The first step was to get Veronica back on the bench where she belongs. She has been serving as decoration in my living room for several years, and I had no idea if she would still power up.
I figured a visual inspection was in order, before applying power.
Everything looked good inside. I pulled the board set out and looked everything over. I was quite expecting to see some corrosion, because the copper boards that I etched myself are all unprotected. There’s no sealing coat on them at all, and bare copper will corrode eventually. I still have all the gerber files and photo masks used to make these boards, so I can easily replace them if needed, but it’s nice to see they are still in new condition after eight years.
I also checked the alignment of each board with its respective socket in the backplane. I’ve learned in previous adventures that some of my boards have slight size issues with the edge connector. This is due to small scaling errors that crept into some of my photo-etch masks that I printed on FedEx Office printers. Those printers all have a small scale factor to them (generally 1-5%) and you have to compensate for that. I’ve never figured out why those printers scale slightly, but it has been suggested that this is to defeat counterfeiting. That answer sounds a little too “neato” to be true. More likely it’s just that reproducing scale perfectly from software to file format to hardcopy is difficult and most printers don’t do it perfectly. Who knows. I can say that the printer in my office (an HP Lasersomethingsomething) does an amazing job on my mechanical drawings produced from Fusion 360. Those come out 1:1 with a precision that is within the thickness of the lines. In conclusion, printing is hard.
Everything checked out in my inspection, so there was nothing to do but turn it on!
The screen image is quite dim, and this is another problem Veronica has always had. The VGA signals produced are ostensibly within spec (as far as I can tell), but the image is dim. It certainly doesn’t help that this monitor is a piece of gou shi that I bought at a swap meet. It has many issues all its own. One of the many mistakes I made in Veronica’s video system was dialing in the timing precisely to suit this display. I naïvely assumed all VGA monitors should be broadly compatible, so if the image is good here, it will be good anywhere. It turns out this particular monitor has freakishly smaller overscan than average, and on most other VGA monitors I have tried, the left edge of Veronica’s video gets cut off. Fixing this horizontal alignment requires realigning the horizontal timing pulses relative to the vertical blank. If you followed along with the original development of Veronica’s video, then you know that fixing this would be obscenely difficult. Many many hours were spend counting clock cycles in every code path through the huge block of assembly language that is bit-banging the VGA (while also rendering fonts, sprites, etc). Any change requires recalculating a new set of codepaths that all line up with the desired new timing. It’s extremely nontrivial, I was lucky to get it working at all, and thus I live with the quirks.
The screen dimness and alignment issues are two more reasons that I’m excited to try the F18A. I was in over my head with that video generation project, and while I did get it done, and could do it better next time, I’m frankly glad to have someone like Matthew come in and pinch-hit the next inning on this one. That’s all the sportsball metaphors I know, so I hope it was good for you.
Okay, let’s get to the object of my affection- the F18A itself. What is this thing?
The F18A is basically an FPGA re-implementation of the TMS9918A Video Display Controller, which was used in the TI-99/4A computer (c.1981) to generate graphics, text, and video. The 9918A VDC was later adopted as the standard for the MSX-compatible computers popular in Japan in the 1980s and 1990s. It can also be found in the ColecoVision, some arcade machines, and various other obscure 1980s home computers. The TMS9918A was such a great chip that it spawned a line of video generators, including the super amazing Yamaha V9938, which was the basis for the MSX2 platform. I’ll get angry comments for this, but the 9918A is roughly comparable to the Nintendo Entertainment Systems’ PPU graphics chip, while the V9938 is a decent analog to the Super Nintendo. I say that not to get into a specs argument about palette counts or sprite layers, but to give you a sense of the level of graphics technology that we’re talking about here- we’re talking 2D tile maps and sprites in the 8- and 16-bit fidelity range. This was hardware accelerated video in the 1980s, and it was great. It’s funny that we think of hardware accelerated graphics as an invention of the late 1990s (lookin’ at you, Voodoo), but what really happened is that (as with most things) PCs just took a really long time to join the party. That sound you just heard was three hundred Amiga users flipping their tables in disgust. That happened a lot in the 1990s, too.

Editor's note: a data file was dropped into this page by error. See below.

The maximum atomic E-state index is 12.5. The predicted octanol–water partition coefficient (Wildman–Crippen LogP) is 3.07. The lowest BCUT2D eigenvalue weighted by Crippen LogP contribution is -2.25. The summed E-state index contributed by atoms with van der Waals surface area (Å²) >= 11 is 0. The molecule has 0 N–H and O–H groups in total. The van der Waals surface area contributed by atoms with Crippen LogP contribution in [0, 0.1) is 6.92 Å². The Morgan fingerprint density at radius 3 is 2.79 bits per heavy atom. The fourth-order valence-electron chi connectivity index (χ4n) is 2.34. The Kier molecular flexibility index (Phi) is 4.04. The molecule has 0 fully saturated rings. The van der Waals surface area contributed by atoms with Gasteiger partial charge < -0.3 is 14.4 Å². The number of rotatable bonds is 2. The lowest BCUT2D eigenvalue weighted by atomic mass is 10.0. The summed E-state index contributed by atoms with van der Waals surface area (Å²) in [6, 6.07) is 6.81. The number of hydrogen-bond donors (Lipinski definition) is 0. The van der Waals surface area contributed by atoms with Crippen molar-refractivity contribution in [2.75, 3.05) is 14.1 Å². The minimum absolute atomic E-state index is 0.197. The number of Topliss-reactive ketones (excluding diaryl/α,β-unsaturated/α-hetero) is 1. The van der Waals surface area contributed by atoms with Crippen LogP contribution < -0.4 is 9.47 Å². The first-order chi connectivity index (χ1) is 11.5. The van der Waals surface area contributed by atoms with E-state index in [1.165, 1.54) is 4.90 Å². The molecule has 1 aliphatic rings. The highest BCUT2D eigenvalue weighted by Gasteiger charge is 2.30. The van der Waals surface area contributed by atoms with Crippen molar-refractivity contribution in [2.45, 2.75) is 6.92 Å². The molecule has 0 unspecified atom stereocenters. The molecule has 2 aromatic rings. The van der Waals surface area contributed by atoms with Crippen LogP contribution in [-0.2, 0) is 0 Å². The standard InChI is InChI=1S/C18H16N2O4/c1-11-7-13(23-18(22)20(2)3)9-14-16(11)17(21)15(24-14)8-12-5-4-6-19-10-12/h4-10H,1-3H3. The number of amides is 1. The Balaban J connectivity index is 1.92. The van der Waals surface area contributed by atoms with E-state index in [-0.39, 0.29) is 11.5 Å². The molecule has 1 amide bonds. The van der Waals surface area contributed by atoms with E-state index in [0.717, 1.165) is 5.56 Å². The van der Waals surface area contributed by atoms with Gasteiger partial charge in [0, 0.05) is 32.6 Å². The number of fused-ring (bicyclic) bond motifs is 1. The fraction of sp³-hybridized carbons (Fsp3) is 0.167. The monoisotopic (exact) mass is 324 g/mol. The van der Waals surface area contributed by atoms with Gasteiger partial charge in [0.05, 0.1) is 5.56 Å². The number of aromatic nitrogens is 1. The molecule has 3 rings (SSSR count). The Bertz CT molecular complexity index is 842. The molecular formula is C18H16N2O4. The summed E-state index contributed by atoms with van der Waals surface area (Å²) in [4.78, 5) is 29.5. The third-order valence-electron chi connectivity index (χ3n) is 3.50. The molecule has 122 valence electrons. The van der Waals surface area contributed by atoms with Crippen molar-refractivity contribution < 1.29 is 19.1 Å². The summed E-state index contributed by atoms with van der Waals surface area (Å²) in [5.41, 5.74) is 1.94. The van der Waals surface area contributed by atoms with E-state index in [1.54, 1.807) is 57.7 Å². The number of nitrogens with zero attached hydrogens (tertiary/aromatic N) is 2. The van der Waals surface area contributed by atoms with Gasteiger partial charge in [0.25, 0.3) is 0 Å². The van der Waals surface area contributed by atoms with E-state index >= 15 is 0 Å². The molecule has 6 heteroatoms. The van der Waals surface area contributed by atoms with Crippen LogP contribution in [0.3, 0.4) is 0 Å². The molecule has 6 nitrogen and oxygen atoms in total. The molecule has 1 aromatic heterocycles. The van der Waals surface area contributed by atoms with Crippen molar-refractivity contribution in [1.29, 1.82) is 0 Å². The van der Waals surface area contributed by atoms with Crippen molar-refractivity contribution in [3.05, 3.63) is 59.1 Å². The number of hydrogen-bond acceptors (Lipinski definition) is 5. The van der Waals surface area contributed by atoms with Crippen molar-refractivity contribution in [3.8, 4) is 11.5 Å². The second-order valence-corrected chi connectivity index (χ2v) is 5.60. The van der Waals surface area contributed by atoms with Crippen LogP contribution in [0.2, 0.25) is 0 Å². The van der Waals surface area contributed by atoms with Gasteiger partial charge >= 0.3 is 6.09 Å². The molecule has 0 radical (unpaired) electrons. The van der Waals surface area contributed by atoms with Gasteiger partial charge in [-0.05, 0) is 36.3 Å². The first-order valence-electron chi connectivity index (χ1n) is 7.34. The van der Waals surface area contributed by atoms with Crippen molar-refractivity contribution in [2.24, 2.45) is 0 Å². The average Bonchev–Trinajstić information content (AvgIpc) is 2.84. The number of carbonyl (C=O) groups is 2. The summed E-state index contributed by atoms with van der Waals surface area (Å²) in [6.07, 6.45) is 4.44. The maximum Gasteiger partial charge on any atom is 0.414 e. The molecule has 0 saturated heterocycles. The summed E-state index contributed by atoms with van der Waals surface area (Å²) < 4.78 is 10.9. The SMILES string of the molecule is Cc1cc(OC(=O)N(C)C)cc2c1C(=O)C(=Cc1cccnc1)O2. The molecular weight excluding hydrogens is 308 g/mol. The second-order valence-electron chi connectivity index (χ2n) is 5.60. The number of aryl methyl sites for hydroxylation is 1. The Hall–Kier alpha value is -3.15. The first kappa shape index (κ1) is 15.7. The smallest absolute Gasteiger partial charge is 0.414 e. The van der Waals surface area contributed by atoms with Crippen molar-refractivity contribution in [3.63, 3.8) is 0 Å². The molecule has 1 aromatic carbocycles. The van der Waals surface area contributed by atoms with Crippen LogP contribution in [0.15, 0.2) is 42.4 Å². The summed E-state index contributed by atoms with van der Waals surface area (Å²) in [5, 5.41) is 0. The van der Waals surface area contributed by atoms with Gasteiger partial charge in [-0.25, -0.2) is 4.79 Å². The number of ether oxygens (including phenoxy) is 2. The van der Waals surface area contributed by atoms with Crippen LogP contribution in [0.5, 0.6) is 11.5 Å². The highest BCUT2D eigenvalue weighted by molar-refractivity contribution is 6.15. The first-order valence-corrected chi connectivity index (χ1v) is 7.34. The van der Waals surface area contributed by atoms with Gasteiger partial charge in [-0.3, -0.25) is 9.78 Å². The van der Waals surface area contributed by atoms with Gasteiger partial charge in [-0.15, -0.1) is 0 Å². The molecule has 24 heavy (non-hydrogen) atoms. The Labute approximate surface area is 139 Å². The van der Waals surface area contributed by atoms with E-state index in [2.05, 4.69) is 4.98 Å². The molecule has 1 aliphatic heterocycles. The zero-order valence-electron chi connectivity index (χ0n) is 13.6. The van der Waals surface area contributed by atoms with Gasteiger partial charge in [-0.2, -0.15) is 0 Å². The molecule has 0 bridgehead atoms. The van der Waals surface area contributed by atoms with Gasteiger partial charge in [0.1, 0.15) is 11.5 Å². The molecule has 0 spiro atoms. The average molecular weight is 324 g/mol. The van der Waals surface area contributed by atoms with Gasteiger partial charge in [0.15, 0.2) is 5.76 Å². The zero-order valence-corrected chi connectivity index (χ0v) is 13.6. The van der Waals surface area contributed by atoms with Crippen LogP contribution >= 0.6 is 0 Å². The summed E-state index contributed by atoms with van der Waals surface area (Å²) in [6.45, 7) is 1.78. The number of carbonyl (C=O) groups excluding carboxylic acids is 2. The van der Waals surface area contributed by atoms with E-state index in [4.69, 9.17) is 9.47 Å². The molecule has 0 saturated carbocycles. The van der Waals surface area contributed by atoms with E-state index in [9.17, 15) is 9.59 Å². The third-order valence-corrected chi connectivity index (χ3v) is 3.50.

Okay, I got off track again there, but back to the point. The F18A is a modern reimplementation of the 9918A, as I said. It is literally a drop-in replacement for that chip for any computer or arcade machine that used it. More than that, Matthew has actually improved the design in several key ways. The most obvious is that the board outputs VGA directly. The original chip primarily gave you digital RGB pixel data, and you were on your own to hang a video generator off the back of that. It did also output NTSC (and later PAL) composite video in the first version, but subsequent chips in the line dropped that. The other cool thing about the F18A is that it has its own VRAM onboard. This allows it to implement new video modes that the original 9918A didn’t have. The original TI-99/4A had 16k of dedicated VRAM (called VDP RAM), which limits how much more you can do. For our purposes, this built-in VRAM is amazing because it makes the board a completely self-contained graphics solution for home-brew computers. It’s so well self-contained that it only implements a handful of the original 40 pins on the 9981A. All it really needs is power and an 8-bit bus to the CPU. Matthew has also documented it extensively, and it’s quite easy to use (as graphics chips go). I was going to also say here that, being a modern implementation, a big advantage is that you can actually get it. The classic chips like the 9918A and V9938 do show up on eBay occasionally, but they are pretty unobtainium. Even if you get one, you still have to implement the video generator yourself, unless you use the older chips that output composite video straight from the chip and you have some way to display that. Video generators right are no picnic to get right (see: five years of my life I’ll never get back). All of this makes the F18A even better. Well, except that you actually can’t get them right now. He’s not currently selling any more of them, and while the Mark 2 (with HDMI!) is apparently still in development, there haven’t been any updates in several months. I don’t fault Matthew at all for the delays. A project like this is a very time consuming hobby, and we all have real lives to attend to. If the Mark 2 sees the light of day, it’ll happen when it happens, and buy it while you can.